Implications of a GATT Agreement for World Commodity Markets, 1992-2000

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1992
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Abstract

A dynamic multicountry, multicommodity model is used to evaluate the impact of a moderate General Agreement on Tariffs and Trade (GATT) agreement. The terms of this agreement are as follows. 1) Export subsidy quantities (using annual and price wedges) are reduced by 50 percent from the 1986-88 average by 1996. 2) Import restrictions are tariffed and reduced by 33 percent form the 1986-88 average by 1996 (tariffs are measured by using an annual price wedge approach). 3) Internal supports, as measured by the aggregate measure of support (AMS), are reduced by 33 percent from the 1986-88 average by 1996 (fixed reference prices are used). The results indicate that the U.S. producers would benefit substantially from the agreement because the United States has made or will have made many of the cuts required by this moderate agreement. The results also indicate that the use of quantity in lieu of expenditure restrictions results in more liberalized world markets because the price signals required to reduce export quantities can force internal prices to equal those in world markets.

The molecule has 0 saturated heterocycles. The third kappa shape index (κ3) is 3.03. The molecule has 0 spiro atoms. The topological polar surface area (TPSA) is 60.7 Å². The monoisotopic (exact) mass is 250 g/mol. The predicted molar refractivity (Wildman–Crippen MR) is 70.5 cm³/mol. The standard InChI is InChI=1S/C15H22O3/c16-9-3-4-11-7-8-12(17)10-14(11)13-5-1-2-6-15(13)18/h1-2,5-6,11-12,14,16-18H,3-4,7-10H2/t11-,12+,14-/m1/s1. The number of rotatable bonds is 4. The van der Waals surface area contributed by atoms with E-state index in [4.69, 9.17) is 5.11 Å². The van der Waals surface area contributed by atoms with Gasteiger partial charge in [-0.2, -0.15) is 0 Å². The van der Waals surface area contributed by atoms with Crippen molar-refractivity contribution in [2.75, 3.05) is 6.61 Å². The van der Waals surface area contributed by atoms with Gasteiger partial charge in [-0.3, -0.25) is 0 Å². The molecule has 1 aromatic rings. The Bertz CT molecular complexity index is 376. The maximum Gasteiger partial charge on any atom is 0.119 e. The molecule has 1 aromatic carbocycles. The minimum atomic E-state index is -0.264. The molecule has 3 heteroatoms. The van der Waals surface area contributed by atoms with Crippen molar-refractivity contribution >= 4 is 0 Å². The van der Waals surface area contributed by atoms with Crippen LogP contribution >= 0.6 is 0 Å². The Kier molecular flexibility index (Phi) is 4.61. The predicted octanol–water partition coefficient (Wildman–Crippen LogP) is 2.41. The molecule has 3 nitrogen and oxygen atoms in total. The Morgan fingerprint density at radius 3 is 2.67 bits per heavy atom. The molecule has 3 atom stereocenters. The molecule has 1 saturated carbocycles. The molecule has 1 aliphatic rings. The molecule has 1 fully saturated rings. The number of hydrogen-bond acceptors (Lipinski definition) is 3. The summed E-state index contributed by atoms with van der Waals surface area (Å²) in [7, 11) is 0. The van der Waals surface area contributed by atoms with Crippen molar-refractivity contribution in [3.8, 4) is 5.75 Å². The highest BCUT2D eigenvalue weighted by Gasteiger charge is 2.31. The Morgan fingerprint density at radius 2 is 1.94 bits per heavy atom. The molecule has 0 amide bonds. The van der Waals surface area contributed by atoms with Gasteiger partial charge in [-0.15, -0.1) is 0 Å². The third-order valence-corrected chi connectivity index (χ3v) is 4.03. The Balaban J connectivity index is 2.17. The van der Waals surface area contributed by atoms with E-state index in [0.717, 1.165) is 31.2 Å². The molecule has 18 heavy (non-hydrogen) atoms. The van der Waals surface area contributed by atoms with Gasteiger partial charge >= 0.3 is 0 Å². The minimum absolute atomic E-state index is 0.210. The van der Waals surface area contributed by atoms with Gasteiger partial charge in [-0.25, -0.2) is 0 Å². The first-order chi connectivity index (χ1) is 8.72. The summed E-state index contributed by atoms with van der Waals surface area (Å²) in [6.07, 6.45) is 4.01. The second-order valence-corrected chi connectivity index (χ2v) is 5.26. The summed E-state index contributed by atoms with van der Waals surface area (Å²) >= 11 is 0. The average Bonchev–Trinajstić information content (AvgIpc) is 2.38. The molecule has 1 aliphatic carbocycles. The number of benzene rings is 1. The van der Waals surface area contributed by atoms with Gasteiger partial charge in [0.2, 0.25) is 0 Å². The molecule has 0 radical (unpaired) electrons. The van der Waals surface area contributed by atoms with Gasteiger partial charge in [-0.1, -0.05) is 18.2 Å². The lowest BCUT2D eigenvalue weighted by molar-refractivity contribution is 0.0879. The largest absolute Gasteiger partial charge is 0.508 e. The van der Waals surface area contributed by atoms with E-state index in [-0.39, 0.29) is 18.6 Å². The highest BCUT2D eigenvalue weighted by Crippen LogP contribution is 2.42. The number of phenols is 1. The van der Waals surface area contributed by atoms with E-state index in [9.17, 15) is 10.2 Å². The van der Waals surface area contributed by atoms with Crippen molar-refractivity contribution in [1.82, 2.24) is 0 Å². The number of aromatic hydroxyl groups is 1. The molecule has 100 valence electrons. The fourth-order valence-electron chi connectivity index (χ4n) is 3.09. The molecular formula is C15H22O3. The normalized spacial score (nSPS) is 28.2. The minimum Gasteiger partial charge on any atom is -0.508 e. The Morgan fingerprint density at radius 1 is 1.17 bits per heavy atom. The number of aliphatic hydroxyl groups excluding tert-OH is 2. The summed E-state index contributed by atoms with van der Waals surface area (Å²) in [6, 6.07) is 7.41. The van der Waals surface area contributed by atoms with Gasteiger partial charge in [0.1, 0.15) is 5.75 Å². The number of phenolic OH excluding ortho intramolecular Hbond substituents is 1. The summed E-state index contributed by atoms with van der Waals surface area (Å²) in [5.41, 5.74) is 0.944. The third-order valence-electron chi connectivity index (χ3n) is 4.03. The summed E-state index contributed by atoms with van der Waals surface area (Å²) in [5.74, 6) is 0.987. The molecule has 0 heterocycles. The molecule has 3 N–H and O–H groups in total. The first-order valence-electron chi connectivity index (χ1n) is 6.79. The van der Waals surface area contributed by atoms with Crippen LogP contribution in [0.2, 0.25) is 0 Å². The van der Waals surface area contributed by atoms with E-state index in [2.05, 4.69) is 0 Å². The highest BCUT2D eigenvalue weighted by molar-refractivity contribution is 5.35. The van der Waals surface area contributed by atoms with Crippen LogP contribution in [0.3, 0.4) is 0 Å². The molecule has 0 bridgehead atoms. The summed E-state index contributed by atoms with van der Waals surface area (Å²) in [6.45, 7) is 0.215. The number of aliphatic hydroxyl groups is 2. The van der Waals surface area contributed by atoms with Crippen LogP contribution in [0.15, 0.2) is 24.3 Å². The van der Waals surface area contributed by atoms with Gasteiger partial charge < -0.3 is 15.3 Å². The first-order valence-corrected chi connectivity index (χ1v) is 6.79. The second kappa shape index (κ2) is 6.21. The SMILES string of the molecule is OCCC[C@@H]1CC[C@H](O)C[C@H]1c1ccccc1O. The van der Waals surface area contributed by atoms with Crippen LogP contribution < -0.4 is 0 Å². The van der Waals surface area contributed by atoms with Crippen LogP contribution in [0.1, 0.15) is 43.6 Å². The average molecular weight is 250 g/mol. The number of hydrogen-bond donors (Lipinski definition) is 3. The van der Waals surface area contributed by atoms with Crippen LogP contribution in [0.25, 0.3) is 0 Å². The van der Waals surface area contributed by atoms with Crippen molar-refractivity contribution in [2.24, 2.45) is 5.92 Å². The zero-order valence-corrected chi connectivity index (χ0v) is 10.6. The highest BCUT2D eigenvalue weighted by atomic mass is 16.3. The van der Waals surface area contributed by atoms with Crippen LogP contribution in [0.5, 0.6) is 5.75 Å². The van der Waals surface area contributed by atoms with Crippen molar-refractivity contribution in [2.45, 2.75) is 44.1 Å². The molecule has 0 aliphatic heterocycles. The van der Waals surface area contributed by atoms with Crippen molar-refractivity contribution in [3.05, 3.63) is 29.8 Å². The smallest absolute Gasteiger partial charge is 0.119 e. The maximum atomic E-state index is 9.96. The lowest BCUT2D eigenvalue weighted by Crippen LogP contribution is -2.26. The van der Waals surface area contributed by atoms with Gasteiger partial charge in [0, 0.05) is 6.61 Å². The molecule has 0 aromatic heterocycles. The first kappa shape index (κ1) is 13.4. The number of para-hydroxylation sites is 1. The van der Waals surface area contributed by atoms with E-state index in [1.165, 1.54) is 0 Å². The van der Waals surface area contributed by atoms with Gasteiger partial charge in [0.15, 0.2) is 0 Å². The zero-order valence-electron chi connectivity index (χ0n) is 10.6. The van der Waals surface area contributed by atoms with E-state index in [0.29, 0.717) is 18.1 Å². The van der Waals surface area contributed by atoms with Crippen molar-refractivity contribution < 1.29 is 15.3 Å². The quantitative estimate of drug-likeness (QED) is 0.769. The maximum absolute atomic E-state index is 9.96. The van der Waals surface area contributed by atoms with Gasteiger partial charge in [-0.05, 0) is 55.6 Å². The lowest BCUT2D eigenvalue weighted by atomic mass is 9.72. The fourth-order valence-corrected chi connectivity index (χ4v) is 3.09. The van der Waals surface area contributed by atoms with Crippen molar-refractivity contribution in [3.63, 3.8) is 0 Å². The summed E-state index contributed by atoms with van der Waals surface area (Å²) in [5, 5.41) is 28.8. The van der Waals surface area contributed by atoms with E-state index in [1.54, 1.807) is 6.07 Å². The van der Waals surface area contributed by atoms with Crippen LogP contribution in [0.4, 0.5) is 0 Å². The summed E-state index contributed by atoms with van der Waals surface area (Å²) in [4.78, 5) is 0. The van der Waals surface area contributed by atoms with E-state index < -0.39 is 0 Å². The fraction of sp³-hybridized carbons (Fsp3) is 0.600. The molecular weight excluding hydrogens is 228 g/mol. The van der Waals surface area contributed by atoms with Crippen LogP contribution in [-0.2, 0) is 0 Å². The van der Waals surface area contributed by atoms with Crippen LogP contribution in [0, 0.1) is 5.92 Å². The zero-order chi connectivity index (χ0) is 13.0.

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Agriculture, Policy
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